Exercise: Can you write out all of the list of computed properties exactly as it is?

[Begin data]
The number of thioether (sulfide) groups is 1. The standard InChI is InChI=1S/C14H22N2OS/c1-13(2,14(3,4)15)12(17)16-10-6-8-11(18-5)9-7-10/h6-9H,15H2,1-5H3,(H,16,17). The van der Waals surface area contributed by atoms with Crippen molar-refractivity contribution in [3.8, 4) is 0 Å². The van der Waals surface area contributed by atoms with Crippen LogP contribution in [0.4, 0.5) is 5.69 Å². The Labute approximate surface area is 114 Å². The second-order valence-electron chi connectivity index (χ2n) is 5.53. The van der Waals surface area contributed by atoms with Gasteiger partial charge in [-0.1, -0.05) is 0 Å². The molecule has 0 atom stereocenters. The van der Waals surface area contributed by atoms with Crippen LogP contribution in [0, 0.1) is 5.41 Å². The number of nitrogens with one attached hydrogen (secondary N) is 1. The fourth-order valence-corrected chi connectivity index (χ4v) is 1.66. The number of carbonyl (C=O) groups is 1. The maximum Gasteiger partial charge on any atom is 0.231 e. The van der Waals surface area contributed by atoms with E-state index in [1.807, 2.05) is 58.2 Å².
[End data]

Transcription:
The number of thioether (sulfide) groups is 1. The standard InChI is InChI=1S/C14H22N2OS/c1-13(2,14(3,4)15)12(17)16-10-6-8-11(18-5)9-7-10/h6-9H,15H2,1-5H3,(H,16,17). The van der Waals surface area contributed by atoms with Crippen molar-refractivity contribution in [3.8, 4) is 0 Å². The van der Waals surface area contributed by atoms with Crippen LogP contribution in [0.4, 0.5) is 5.69 Å². The Labute approximate surface area is 114 Å². The second-order valence-electron chi connectivity index (χ2n) is 5.53. The van der Waals surface area contributed by atoms with Gasteiger partial charge in [-0.1, -0.05) is 0 Å². The molecule has 0 atom stereocenters. The van der Waals surface area contributed by atoms with Crippen LogP contribution in [0, 0.1) is 5.41 Å². The number of nitrogens with one attached hydrogen (secondary N) is 1. The fourth-order valence-corrected chi connectivity index (χ4v) is 1.66. The number of carbonyl (C=O) groups is 1. The maximum Gasteiger partial charge on any atom is 0.231 e. The van der Waals surface area contributed by atoms with E-state index in [1.807, 2.05) is 58.2 Å².